Interlibrary Loan is not a new concept. The practice of lending and borrowing materials occurred as far back as the 8th century in Western Europe.1 An 8th century copy of St. Augustine’s De Trinitate in the Bodleian Library contains a page originally left blank at the end of the manuscript whereupon “an Anglo-Saxon hand of about the year 800 entered a small list of books.”2 Elias A. Lowe’s translation and analysis of this list and adjacent annotations demonstrates that the list was likely a “catalog” of manuscripts in the ancient library of St. Kilian’s at Würzburg,3 and that several books were loaned to Holzkirchen and to the monastery at Fulda. The three institutions were geographically close, with Holz church being a dependency of Fulda monastery.4 Fulda’s library was the largest in Germany except, possibly, for St. Gall.5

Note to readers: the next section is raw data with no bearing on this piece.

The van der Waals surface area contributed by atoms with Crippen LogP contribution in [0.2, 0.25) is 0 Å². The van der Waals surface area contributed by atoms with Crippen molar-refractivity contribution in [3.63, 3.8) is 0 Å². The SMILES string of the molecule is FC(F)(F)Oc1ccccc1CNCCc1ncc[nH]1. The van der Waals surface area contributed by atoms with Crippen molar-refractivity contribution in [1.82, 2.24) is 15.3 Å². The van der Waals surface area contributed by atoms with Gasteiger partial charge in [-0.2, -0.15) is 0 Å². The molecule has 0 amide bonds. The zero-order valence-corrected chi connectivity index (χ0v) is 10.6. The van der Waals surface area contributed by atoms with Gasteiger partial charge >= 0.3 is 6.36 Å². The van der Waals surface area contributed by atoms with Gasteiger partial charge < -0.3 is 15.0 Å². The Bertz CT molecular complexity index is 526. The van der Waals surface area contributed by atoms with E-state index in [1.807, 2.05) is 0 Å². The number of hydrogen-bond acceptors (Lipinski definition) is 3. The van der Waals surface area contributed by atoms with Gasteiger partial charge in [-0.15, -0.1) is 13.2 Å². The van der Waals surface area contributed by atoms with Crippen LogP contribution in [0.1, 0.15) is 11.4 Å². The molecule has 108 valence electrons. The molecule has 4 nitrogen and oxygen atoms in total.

Miguel-Stearns, Teresa, "Exchanging Books in Western Europe: A Brief History of International Interlibrary Loan" (2007). Librarian Scholarship Series. 22.